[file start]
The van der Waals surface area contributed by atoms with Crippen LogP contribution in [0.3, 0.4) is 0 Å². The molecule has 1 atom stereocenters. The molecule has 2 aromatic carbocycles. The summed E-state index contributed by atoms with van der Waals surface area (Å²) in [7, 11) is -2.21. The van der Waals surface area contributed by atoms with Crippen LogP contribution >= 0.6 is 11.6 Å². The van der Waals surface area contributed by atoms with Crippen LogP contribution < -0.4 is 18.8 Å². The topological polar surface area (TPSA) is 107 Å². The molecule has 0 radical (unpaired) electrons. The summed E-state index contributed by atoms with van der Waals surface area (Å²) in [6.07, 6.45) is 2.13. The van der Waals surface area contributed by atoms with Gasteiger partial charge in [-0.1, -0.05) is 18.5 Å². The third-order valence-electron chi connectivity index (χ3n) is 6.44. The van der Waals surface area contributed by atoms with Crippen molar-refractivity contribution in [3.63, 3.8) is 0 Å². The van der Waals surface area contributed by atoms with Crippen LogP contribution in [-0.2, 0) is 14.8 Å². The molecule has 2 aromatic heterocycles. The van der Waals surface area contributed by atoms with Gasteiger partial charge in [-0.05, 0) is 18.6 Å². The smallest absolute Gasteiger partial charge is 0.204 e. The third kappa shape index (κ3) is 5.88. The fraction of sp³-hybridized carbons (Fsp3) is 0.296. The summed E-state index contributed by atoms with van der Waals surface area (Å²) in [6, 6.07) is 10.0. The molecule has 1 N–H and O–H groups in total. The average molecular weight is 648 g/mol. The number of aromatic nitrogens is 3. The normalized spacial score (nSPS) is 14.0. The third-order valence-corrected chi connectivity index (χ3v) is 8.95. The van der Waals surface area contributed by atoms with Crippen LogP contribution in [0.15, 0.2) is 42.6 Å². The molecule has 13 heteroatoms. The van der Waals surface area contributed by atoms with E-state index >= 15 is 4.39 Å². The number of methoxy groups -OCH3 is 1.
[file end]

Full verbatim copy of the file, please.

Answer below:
The van der Waals surface area contributed by atoms with Crippen LogP contribution in [0.3, 0.4) is 0 Å². The molecule has 1 atom stereocenters. The molecule has 2 aromatic carbocycles. The summed E-state index contributed by atoms with van der Waals surface area (Å²) in [7, 11) is -2.21. The van der Waals surface area contributed by atoms with Crippen LogP contribution >= 0.6 is 11.6 Å². The van der Waals surface area contributed by atoms with Crippen LogP contribution < -0.4 is 18.8 Å². The topological polar surface area (TPSA) is 107 Å². The molecule has 0 radical (unpaired) electrons. The summed E-state index contributed by atoms with van der Waals surface area (Å²) in [6.07, 6.45) is 2.13. The van der Waals surface area contributed by atoms with Gasteiger partial charge in [-0.1, -0.05) is 18.5 Å². The third-order valence-electron chi connectivity index (χ3n) is 6.44. The van der Waals surface area contributed by atoms with Crippen molar-refractivity contribution in [3.63, 3.8) is 0 Å². The van der Waals surface area contributed by atoms with Crippen LogP contribution in [-0.2, 0) is 14.8 Å². The molecule has 2 aromatic heterocycles. The van der Waals surface area contributed by atoms with Gasteiger partial charge in [-0.05, 0) is 18.6 Å². The smallest absolute Gasteiger partial charge is 0.204 e. The third kappa shape index (κ3) is 5.88. The fraction of sp³-hybridized carbons (Fsp3) is 0.296. The summed E-state index contributed by atoms with van der Waals surface area (Å²) in [6, 6.07) is 10.0. The molecule has 1 N–H and O–H groups in total. The average molecular weight is 648 g/mol. The number of aromatic nitrogens is 3. The normalized spacial score (nSPS) is 14.0. The third-order valence-corrected chi connectivity index (χ3v) is 8.95. The van der Waals surface area contributed by atoms with Crippen LogP contribution in [0.15, 0.2) is 42.6 Å². The molecule has 13 heteroatoms. The van der Waals surface area contributed by atoms with E-state index >= 15 is 4.39 Å². The number of methoxy groups -OCH3 is 1.